By Aaron Williamson
If you are interested in further engaging the intersection of science and faith, there is an interesting article from the December 2015 issue of Scientific American. You might want to check it out.
The article is entitled Defanging Snakebites by Jeremy Hsu. Hsu reports that over two-hundred thousand people around the world are killed each year from the deadly venom of a snakebite, and many more hundreds of thousands are injured. A large majority of these victims occur in Sub-Saharan Africa and Southeast Asia, which are some of the poorest areas on our planet. As Christians, our first response should be compassion for these suffering brothers and sisters around the globe. As I Corinthians 12: 26 says, “If one member suffers, all suffer together; if one member is honored, all rejoice together.” We are bound together with them in common humanity.
The article goes on to report that pharmaceutical companies (often based in the West) have stopped developing and producing antidotes for snake venom. In fact, the last drug that has proved effective in combating snake venom will soon expire in June 2016. It seems that these drugs don’t make enough money for the drug companies to continue to produce them, not to mention further development.
However, there are bigger issues at stake here than just the profit of pharmaceutical companies. We who are blessed with plenty have a responsibility to take care of those in need around the world. Deuteronomy 15: 11 makes this point very well when it says, “‘You shall open wide your hand to your brother, to the needy and to the poor, in your land.’” One group called Doctors Without Borders is trying to address this need, calling snakebites “one of the world’s most neglected public health emergencies.” In addition, the World Congress of the International Society of Toxicology is calling for the World Health Organization to re-list snakebites under neglected tropical diseases.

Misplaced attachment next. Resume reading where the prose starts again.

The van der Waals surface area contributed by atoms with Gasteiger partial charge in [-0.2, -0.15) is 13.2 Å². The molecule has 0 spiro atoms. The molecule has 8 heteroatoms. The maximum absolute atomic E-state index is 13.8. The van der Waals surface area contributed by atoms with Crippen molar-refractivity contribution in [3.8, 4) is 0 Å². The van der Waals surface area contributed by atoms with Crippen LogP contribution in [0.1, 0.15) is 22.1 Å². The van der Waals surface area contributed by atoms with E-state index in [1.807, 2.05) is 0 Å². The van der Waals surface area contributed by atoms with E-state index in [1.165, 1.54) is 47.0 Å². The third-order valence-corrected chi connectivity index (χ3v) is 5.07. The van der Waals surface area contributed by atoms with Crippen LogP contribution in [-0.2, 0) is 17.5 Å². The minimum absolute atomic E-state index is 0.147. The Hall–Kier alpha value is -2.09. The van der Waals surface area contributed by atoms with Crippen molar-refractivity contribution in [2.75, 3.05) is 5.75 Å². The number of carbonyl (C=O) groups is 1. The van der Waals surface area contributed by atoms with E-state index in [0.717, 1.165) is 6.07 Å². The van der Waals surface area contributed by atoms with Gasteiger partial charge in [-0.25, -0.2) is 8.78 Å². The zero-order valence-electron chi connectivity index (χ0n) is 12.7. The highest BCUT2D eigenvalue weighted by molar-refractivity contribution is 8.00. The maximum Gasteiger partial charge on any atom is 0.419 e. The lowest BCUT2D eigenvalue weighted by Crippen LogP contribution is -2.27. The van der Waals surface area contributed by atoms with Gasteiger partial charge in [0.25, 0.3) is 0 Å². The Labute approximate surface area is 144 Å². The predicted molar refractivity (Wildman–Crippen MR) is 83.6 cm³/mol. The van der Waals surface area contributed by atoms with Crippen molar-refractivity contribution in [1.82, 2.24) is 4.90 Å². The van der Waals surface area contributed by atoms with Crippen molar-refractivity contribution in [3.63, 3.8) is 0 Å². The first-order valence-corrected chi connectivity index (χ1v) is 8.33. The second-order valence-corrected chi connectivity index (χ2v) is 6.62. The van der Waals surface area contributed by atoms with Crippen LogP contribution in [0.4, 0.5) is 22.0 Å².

From the research side, several have been working on targeted selective screening for toxic venom in snakes rather than the old method of antidote, which combats all venom. This new process could make the antidote much more effective and could reduce the cost of the drug to $35 per dose. In addition, some have been working on a drug that could prevent the toxic effects of the venom for a period of time. This new pill would give snakebite victims enough time to get to a hospital or medical facility, which is one of the main reasons that so many deaths occur. The article goes on to discuss several other developments as well.
One of the issues at stake is that this new research, production, and development, takes funding and also support from the pharmaceutical companies and health organizations. This may not seem like a major problem in our lives, but with so many casualties occurring around the world, which particularly affect the poor, perhaps we should rethink these issues and the economic barriers involved. This is not just an economic issue, but has also become an ethical issue.
Hundreds of thousands of people are hurting and dying each year from something that is easily preventable, and which we already have the means to address. Since this issue has come to light, we in the West need to consider what our responsibility is to our fellow humans and to God. Psalm 72:24 calls on God to “defend the cause of the poor of the people, give deliverance to the children of the needy and crush the oppressor!” It seems in this case that we in the West may be culpable by way of being apathetic to drug companies and other complicit organizations who have neglected the cause of the poor. I am not out to vilify drug companies or government agencies, but to shed light on the ethical issues involved, as people’s health and lives are gambled away for the cost of $35. What do you think?
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